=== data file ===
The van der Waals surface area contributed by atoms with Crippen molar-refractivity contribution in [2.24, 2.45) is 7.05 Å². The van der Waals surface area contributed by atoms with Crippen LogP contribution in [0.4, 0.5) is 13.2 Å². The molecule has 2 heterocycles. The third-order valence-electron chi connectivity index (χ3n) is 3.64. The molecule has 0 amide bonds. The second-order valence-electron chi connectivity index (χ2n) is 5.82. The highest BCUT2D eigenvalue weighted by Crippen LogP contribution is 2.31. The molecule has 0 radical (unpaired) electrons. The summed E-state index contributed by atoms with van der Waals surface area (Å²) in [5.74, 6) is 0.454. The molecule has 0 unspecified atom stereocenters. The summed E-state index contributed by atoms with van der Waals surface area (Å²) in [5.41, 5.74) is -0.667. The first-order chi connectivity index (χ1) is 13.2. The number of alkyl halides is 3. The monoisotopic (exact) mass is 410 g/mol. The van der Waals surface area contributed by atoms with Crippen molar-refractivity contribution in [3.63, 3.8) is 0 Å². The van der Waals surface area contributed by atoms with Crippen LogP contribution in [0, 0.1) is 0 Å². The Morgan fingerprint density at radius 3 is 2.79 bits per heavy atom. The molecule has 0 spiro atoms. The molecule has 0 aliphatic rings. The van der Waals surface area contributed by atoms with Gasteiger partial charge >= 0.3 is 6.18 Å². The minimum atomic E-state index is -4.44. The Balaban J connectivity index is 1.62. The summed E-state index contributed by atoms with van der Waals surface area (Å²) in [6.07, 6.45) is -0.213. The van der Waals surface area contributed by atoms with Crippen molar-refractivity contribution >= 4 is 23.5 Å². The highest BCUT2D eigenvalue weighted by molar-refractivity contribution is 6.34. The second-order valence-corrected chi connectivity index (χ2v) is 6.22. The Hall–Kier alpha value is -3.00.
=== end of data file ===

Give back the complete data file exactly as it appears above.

The van der Waals surface area contributed by atoms with Crippen molar-refractivity contribution in [2.24, 2.45) is 7.05 Å². The van der Waals surface area contributed by atoms with Crippen LogP contribution in [0.4, 0.5) is 13.2 Å². The molecule has 2 heterocycles. The third-order valence-electron chi connectivity index (χ3n) is 3.64. The molecule has 0 amide bonds. The second-order valence-electron chi connectivity index (χ2n) is 5.82. The highest BCUT2D eigenvalue weighted by Crippen LogP contribution is 2.31. The molecule has 0 radical (unpaired) electrons. The summed E-state index contributed by atoms with van der Waals surface area (Å²) in [5.74, 6) is 0.454. The molecule has 0 unspecified atom stereocenters. The summed E-state index contributed by atoms with van der Waals surface area (Å²) in [5.41, 5.74) is -0.667. The first-order chi connectivity index (χ1) is 13.2. The number of alkyl halides is 3. The monoisotopic (exact) mass is 410 g/mol. The van der Waals surface area contributed by atoms with Crippen molar-refractivity contribution in [3.63, 3.8) is 0 Å². The van der Waals surface area contributed by atoms with Crippen LogP contribution in [0, 0.1) is 0 Å². The Morgan fingerprint density at radius 3 is 2.79 bits per heavy atom. The molecule has 0 spiro atoms. The molecule has 0 aliphatic rings. The van der Waals surface area contributed by atoms with Gasteiger partial charge >= 0.3 is 6.18 Å². The minimum atomic E-state index is -4.44. The Balaban J connectivity index is 1.62. The summed E-state index contributed by atoms with van der Waals surface area (Å²) in [6.07, 6.45) is -0.213. The van der Waals surface area contributed by atoms with Crippen molar-refractivity contribution >= 4 is 23.5 Å². The highest BCUT2D eigenvalue weighted by molar-refractivity contribution is 6.34. The second-order valence-corrected chi connectivity index (χ2v) is 6.22. The Hall–Kier alpha value is -3.00.